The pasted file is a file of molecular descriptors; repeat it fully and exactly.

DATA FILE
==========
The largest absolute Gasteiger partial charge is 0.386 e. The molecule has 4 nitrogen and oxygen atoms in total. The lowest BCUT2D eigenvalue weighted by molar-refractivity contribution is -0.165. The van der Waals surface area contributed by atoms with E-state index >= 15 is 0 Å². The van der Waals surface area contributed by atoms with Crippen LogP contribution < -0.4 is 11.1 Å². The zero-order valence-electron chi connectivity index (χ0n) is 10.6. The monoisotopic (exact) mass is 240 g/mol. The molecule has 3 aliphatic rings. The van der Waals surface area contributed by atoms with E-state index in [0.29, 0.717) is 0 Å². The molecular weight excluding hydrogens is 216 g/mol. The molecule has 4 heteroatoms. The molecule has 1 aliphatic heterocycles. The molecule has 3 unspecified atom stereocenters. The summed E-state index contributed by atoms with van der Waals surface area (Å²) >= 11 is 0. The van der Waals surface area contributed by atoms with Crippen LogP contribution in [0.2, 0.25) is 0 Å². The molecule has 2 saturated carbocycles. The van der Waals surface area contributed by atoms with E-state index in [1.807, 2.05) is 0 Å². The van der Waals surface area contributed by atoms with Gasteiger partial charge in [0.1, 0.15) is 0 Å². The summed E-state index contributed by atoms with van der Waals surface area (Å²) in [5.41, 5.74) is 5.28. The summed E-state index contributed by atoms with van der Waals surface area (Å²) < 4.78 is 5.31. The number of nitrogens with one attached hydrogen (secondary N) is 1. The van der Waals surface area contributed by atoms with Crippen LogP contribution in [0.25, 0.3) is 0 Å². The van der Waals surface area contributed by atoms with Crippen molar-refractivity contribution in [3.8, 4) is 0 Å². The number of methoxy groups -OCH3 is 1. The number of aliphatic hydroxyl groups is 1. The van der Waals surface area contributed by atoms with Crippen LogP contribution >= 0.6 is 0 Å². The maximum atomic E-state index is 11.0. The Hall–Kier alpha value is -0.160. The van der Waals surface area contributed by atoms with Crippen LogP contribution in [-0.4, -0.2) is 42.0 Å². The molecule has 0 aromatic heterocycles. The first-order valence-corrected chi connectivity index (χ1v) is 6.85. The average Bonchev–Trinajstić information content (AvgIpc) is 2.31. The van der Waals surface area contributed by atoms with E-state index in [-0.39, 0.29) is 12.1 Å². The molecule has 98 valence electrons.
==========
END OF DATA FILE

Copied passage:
The largest absolute Gasteiger partial charge is 0.386 e. The molecule has 4 nitrogen and oxygen atoms in total. The lowest BCUT2D eigenvalue weighted by molar-refractivity contribution is -0.165. The van der Waals surface area contributed by atoms with E-state index >= 15 is 0 Å². The van der Waals surface area contributed by atoms with Crippen LogP contribution < -0.4 is 11.1 Å². The zero-order valence-electron chi connectivity index (χ0n) is 10.6. The monoisotopic (exact) mass is 240 g/mol. The molecule has 3 aliphatic rings. The van der Waals surface area contributed by atoms with E-state index in [0.29, 0.717) is 0 Å². The molecular weight excluding hydrogens is 216 g/mol. The molecule has 4 heteroatoms. The molecule has 1 aliphatic heterocycles. The molecule has 3 unspecified atom stereocenters. The summed E-state index contributed by atoms with van der Waals surface area (Å²) >= 11 is 0. The van der Waals surface area contributed by atoms with Crippen LogP contribution in [0.2, 0.25) is 0 Å². The molecule has 2 saturated carbocycles. The van der Waals surface area contributed by atoms with E-state index in [1.807, 2.05) is 0 Å². The van der Waals surface area contributed by atoms with Gasteiger partial charge in [0.1, 0.15) is 0 Å². The summed E-state index contributed by atoms with van der Waals surface area (Å²) in [5.41, 5.74) is 5.28. The summed E-state index contributed by atoms with van der Waals surface area (Å²) < 4.78 is 5.31. The number of nitrogens with one attached hydrogen (secondary N) is 1. The van der Waals surface area contributed by atoms with Crippen LogP contribution in [0.25, 0.3) is 0 Å². The van der Waals surface area contributed by atoms with Crippen molar-refractivity contribution in [3.8, 4) is 0 Å². The number of methoxy groups -OCH3 is 1. The number of aliphatic hydroxyl groups is 1. The van der Waals surface area contributed by atoms with Crippen LogP contribution >= 0.6 is 0 Å². The maximum atomic E-state index is 11.0. The Hall–Kier alpha value is -0.160. The van der Waals surface area contributed by atoms with Crippen LogP contribution in [-0.4, -0.2) is 42.0 Å². The molecule has 0 aromatic heterocycles. The first-order valence-corrected chi connectivity index (χ1v) is 6.85. The average Bonchev–Trinajstić information content (AvgIpc) is 2.31. The van der Waals surface area contributed by atoms with E-state index in [-0.39, 0.29) is 12.1 Å². The molecule has 98 valence electrons.